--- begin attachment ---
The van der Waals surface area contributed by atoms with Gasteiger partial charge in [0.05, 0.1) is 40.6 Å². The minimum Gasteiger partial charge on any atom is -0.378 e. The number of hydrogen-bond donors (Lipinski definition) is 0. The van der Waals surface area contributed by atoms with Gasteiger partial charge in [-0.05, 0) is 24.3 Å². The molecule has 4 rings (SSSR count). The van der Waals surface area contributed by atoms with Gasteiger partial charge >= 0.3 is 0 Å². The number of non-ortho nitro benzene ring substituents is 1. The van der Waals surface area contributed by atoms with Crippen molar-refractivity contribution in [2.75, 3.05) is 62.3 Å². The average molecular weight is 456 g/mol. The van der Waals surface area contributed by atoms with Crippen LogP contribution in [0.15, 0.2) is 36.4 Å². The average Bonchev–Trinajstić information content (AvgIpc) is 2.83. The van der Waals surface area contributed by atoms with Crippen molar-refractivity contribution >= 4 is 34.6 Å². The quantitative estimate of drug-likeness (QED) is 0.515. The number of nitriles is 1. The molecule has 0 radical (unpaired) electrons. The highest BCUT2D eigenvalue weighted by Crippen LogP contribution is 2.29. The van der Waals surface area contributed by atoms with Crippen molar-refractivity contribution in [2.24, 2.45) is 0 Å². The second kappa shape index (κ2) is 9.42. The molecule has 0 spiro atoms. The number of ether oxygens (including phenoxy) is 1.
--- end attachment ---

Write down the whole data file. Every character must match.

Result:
The van der Waals surface area contributed by atoms with Gasteiger partial charge in [0.05, 0.1) is 40.6 Å². The minimum Gasteiger partial charge on any atom is -0.378 e. The number of hydrogen-bond donors (Lipinski definition) is 0. The van der Waals surface area contributed by atoms with Gasteiger partial charge in [-0.05, 0) is 24.3 Å². The molecule has 4 rings (SSSR count). The van der Waals surface area contributed by atoms with Gasteiger partial charge >= 0.3 is 0 Å². The number of non-ortho nitro benzene ring substituents is 1. The van der Waals surface area contributed by atoms with Crippen molar-refractivity contribution in [2.75, 3.05) is 62.3 Å². The average molecular weight is 456 g/mol. The van der Waals surface area contributed by atoms with Crippen LogP contribution in [0.15, 0.2) is 36.4 Å². The average Bonchev–Trinajstić information content (AvgIpc) is 2.83. The van der Waals surface area contributed by atoms with Crippen molar-refractivity contribution >= 4 is 34.6 Å². The quantitative estimate of drug-likeness (QED) is 0.515. The number of nitriles is 1. The molecule has 0 radical (unpaired) electrons. The highest BCUT2D eigenvalue weighted by Crippen LogP contribution is 2.29. The van der Waals surface area contributed by atoms with Crippen molar-refractivity contribution in [2.24, 2.45) is 0 Å². The second kappa shape index (κ2) is 9.42. The molecule has 0 spiro atoms. The number of ether oxygens (including phenoxy) is 1.